Dole Foods owner David Murdock, in partnership with the University of North Carolina system and others, will build a biotech campus in Kannapolis. The biopolis will encompass the 250-acre former Cannon Mills plant and the city's entire downtown area. The $1 billion investment will create over 5,000 jobs. The project will include an Institute for Advanced Fruit and Vegetable Science formed by Dole Foods and N.C. State University, one million square feet of office and laboratory space, and a UNC-Charlotte math and science high schools for girls.
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North Carolina (NoCar F 251 W4), Vol. 63 Issue 10, Oct 2005, p7, il
Record #:
7435
Author(s):
Abstract:
While business incentives created some controversy, they have been successful in bringing major new companies like Dell Inc. to North Carolina and in expanding current businesses. New facilities and jobs were created. Maurer discusses the state's top ten economic development projects and the top five development projects in each of state's regional districts.
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North Carolina (NoCar F 251 W4), Vol. 63 Issue 10, Oct 2005, p14, 16-20, 22-24, 26, 28, 30, il
Record #:
7482
Author(s):
Abstract:
Biotechnology is the most coveted industry in the world, and competition to attract it is very high. For the past two years North Carolina has ranked third in the nation in biotechnology, trailing California and Massachusetts. Efforts to strengthen the state's industry are well underway. “Jobs Across North Carolina” is a strategic plan for spreading biotechnology statewide, and indications are that many of the plan's goals are being met. Goals include offering tax breaks and other economic incentives to bring new biomanufacturing businesses and help existing ones to expand. Maurer discusses a number of biotechnology operations throughout North Carolina.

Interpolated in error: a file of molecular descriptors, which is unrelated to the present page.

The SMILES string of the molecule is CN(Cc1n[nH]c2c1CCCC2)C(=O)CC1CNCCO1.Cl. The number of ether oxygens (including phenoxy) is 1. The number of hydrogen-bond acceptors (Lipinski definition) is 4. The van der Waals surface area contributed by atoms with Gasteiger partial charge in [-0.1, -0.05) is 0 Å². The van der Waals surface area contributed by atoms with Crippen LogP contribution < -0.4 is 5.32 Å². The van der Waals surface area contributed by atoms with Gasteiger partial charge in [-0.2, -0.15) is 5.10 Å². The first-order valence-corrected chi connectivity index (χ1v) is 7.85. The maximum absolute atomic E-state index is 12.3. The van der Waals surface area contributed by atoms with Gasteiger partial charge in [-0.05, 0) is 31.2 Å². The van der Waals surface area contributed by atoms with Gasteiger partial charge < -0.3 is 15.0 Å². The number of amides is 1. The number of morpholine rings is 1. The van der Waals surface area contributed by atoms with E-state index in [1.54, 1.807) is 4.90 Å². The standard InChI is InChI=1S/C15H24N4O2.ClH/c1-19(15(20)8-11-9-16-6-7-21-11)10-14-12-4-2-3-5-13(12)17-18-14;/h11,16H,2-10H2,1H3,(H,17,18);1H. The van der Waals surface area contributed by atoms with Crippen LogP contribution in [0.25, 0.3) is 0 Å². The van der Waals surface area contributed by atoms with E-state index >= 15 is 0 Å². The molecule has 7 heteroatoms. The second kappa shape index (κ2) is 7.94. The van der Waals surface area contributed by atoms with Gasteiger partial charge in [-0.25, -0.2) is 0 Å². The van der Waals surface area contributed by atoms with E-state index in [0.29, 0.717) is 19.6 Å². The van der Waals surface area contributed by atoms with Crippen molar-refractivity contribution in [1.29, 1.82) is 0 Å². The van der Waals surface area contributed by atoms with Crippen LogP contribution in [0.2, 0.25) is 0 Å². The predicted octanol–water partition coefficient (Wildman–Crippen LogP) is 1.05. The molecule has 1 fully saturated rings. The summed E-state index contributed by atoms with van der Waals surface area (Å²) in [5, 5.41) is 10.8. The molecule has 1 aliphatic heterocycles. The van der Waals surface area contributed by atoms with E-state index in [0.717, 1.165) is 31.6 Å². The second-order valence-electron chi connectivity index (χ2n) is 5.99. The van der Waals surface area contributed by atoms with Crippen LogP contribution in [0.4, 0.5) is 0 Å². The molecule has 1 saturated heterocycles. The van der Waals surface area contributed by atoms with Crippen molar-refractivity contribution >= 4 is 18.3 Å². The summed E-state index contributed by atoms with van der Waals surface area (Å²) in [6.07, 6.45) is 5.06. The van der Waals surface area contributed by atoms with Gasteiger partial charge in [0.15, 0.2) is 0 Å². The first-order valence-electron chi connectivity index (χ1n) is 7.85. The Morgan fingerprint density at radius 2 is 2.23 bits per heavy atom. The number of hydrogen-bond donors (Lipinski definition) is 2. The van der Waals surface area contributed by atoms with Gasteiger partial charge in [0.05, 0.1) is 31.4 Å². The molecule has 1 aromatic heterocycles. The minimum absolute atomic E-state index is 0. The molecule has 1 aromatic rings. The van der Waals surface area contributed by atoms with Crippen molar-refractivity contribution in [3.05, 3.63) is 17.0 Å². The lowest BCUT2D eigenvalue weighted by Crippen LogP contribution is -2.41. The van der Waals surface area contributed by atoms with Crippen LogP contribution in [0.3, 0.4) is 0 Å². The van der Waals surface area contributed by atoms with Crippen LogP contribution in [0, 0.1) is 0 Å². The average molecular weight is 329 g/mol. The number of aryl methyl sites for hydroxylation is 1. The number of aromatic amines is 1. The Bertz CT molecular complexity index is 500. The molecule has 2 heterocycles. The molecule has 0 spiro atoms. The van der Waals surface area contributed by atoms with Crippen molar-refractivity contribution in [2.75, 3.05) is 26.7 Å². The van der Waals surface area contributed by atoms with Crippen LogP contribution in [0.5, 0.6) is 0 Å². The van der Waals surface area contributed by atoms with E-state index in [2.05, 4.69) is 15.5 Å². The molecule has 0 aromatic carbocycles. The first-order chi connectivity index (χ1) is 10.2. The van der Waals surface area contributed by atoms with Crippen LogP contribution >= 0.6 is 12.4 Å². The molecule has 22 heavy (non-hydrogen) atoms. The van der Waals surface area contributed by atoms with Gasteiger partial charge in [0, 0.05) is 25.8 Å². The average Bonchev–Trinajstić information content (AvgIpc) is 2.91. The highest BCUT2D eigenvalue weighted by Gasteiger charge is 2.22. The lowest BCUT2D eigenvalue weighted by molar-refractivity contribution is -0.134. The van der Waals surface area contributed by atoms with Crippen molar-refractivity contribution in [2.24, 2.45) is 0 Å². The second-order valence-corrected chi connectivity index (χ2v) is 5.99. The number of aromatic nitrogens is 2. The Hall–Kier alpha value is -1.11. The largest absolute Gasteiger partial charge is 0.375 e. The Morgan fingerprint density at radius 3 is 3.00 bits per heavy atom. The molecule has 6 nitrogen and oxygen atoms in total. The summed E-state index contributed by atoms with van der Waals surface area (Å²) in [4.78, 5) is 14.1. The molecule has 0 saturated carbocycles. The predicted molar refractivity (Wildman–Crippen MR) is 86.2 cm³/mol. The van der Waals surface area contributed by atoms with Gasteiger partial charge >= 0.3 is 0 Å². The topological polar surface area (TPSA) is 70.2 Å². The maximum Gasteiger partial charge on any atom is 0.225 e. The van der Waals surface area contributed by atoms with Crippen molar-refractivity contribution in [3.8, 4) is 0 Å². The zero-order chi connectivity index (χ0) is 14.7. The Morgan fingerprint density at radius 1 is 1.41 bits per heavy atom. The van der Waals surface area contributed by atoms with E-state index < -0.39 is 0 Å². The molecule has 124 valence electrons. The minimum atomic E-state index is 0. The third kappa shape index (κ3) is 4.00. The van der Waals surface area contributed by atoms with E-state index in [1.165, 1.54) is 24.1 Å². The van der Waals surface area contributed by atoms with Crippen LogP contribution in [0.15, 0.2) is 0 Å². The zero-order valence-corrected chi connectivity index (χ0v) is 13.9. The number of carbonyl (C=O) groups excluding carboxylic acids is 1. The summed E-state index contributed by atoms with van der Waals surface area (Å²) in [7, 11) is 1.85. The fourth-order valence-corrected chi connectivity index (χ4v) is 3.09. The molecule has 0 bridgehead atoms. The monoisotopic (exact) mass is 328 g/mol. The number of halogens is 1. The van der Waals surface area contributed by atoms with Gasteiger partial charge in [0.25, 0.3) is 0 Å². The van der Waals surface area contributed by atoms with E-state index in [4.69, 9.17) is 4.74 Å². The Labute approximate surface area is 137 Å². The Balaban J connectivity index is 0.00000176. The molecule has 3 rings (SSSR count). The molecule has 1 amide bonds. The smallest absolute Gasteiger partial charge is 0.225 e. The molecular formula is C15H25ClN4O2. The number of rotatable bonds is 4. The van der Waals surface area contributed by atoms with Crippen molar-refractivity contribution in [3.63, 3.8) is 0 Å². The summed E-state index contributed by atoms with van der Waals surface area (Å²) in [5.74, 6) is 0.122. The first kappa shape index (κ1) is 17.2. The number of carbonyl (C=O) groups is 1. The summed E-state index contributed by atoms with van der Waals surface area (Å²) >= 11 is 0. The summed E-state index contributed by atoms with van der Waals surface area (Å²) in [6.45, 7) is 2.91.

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North Carolina (NoCar F 251 W4), Vol. 63 Issue 11, Nov 2005, p12, 14, 16-19, 21-24, 26-30, il
Record #:
7478
Author(s):
Abstract:
North Carolina will become the first state in the nation to create a 21st century skills center. The center will be part of the N.C. Business Committee for Education, a nonprofit housed in the governor's office. The center will focus on helping students acquire the knowledge and ability needed for success in the global economy. The center's activities will include curriculum design, teacher training, and student assessment.
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North Carolina (NoCar F 251 W4), Vol. 63 Issue 11, Nov 2005, p6, il
Record #:
7479
Author(s):
Abstract:
Changes now taking place in downtown Raleigh will transform the city's skyline in the spring of 2006. A public/private investment of over $1 billion in development will include a redesigned Fayetteville Street and a new, state-of-the-art convention center. Planners want more restaurants and activities downtown to appeal to locals as well as the individuals the center will bring in.
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North Carolina (NoCar F 251 W4), Vol. 63 Issue 11, Nov 2005, p8, il
Record #:
7483
Author(s):
Abstract:
Alamance Community College in Graham pioneered specialized biotech training. The program started in 1985, and for seventeen years it was the state's only program. Alamance has graduated 165 people in the program since 1985, and the graduates have a 90 percent hiring rate in biotech jobs. Alamance is now part of the community college system's BioWorks program, although it retains its own curriculum.
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North Carolina (NoCar F 251 W4), Vol. 63 Issue 11, Nov 2005, p20, il
Record #:
7592
Author(s):
Abstract:
Phil Kirk has been president and CEO of North Carolina Citizens for Business and Industry (NCCBI) and publisher of NORTH CAROLINA magazine for the past sixteen years. He resigned recently to pursue other challenges. Kirk has been a chief of staff to two North Carolina governors and a U.S. Congressman, chairman of the North Carolina State Board of Education, and a lobbyist in the General Assembly.
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North Carolina (NoCar F 251 W4), Vol. 63 Issue 12, Dec 2005, p54, il
Record #:
7587
Author(s):
Abstract:
Hospital wellness programs help their own employees and those of regional businesses focus on healthy lifestyles, which include healthy eating, exercise, and disease management. Maurer examines wellness programs: WakeMed's, which began in 1986, in Raleigh; Duke University Medical Center's program, now in operation for twenty-one years, in Durham; and Mission Hospital's, which began eight years ago, in Asheville.
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North Carolina (NoCar F 251 W4), Vol. 64 Issue 1, Jan 2006, p12, 14-20, il